The boyfriend will be sentenced for rape and for causing or allowing Baby P's death in August 2007. Baby P's mother and lodger Jason Owen, who was convicted of the same charge over Baby P, will also be sentenced.
The judge will be able to pass a life sentence on the boyfriend if he considers him to be a danger to the public.
Judge Kramer told the couple: "The likelihood is of very substantial sentences in both cases."
Baby P died in Haringey after suffering months of abuse and despite visits by the authorities.
In the latest trial, the girl - now four years old - became the youngest child to give evidence at the Old Bailey, through a video link.
The court was also shown her video interview with police when she was three, in which she said the man had hurt her.
Prosecuting, Sally O'Neill QC said the girl demonstrated the attack on her to the psychiatrist by using a doll and a toy bear.
By denying rape, the attacker forced the girl into giving video evidence
Defence barristers argued that the child's evidence was not reliable and the allegation could have been suggested to her by another child.
Medical evidence was inconclusive but a test showed a finding which "could be supportive" of the allegation.
Outside court, Det Ch Insp Graham Grant said there was no doubt the girl suffered terribly.
"This case has shocked everyone to the core," he said.
"It is telling that this man denied rape and in doing so forced a young and vulnerable child to endure a daunting criminal process at the Old Bailey."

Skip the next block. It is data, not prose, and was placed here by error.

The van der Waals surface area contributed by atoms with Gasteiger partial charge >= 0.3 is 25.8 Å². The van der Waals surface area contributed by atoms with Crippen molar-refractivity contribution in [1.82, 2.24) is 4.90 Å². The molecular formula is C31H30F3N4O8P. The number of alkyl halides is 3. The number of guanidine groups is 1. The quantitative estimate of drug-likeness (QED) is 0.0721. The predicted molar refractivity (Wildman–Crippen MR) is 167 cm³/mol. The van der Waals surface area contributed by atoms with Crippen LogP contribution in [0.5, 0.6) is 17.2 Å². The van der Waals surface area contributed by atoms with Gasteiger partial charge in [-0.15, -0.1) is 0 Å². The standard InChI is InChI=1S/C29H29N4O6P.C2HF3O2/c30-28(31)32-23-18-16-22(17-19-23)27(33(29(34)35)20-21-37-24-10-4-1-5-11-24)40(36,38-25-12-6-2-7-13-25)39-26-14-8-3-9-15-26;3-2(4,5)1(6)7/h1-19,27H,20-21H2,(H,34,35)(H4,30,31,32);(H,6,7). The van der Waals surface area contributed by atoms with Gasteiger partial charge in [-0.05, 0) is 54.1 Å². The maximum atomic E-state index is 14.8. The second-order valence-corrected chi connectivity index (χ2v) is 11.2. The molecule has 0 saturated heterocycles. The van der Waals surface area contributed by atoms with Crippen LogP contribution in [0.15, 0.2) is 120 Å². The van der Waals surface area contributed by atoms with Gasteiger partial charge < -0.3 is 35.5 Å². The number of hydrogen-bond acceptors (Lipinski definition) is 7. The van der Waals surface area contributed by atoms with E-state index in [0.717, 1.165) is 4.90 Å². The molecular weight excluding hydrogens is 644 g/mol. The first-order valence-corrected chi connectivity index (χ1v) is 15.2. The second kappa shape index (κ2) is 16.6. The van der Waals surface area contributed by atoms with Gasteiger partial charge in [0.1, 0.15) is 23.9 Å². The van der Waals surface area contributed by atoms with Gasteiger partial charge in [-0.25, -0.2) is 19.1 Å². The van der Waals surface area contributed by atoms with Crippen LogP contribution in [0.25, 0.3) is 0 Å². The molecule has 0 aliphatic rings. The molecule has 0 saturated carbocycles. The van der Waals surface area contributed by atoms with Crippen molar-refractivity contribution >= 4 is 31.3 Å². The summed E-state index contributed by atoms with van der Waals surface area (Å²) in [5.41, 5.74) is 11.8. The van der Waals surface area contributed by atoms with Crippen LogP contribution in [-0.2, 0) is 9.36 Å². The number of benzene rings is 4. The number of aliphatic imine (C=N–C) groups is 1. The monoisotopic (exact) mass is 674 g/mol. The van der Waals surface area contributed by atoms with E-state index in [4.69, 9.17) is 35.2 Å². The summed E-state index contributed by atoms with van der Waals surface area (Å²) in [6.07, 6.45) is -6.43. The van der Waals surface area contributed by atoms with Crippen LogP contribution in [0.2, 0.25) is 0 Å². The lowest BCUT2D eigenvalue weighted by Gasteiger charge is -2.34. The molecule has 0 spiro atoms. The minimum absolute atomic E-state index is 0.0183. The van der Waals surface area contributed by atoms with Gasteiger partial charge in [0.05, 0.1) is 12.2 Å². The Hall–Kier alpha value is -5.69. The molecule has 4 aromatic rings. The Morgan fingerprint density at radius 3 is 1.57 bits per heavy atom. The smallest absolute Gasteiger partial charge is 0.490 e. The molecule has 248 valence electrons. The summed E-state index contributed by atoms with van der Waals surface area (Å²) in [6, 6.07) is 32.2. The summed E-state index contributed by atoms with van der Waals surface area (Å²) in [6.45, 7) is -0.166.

He described the girl's resilience as "extraordinary".
"I sincerely hope that with continued support of friends and her family she will be able to lead a happy and fulfilled life," he said.
Haringey Council said an investigation into the girl's case was under way, examining the role of different agencies.
Council leader Claire Kober said of Friday's verdict: "We have accepted that things went badly wrong with our child protection in 2007.
"We live every day with the knowledge that more could have been done and apologise again to everyone affected. We are committed to putting things right."
Andrew Flanagan, chief executive of children's charity NSPCC, said the offences were "among the most heinous crimes against small children we have ever seen".
"Thankfully, those responsible have been convicted," he said.
"Hopefully they will receive severe prison sentences which will keep them away from children for a very long time."
Children, Schools and Families Secretary Ed Balls said: "People around the country will be horrified to learn that an adult living in the household of Baby Peter has also committed another vile and disgusting crime against a small and vulnerable child.
"I will not rest until we have implemented the recommendations from Lord Laming, swiftly and thoroughly, so that we can have the best child protection arrangements possible."
DCI Graham Grant: 'There were many lies to conceal the sexual abuse of a toddler'
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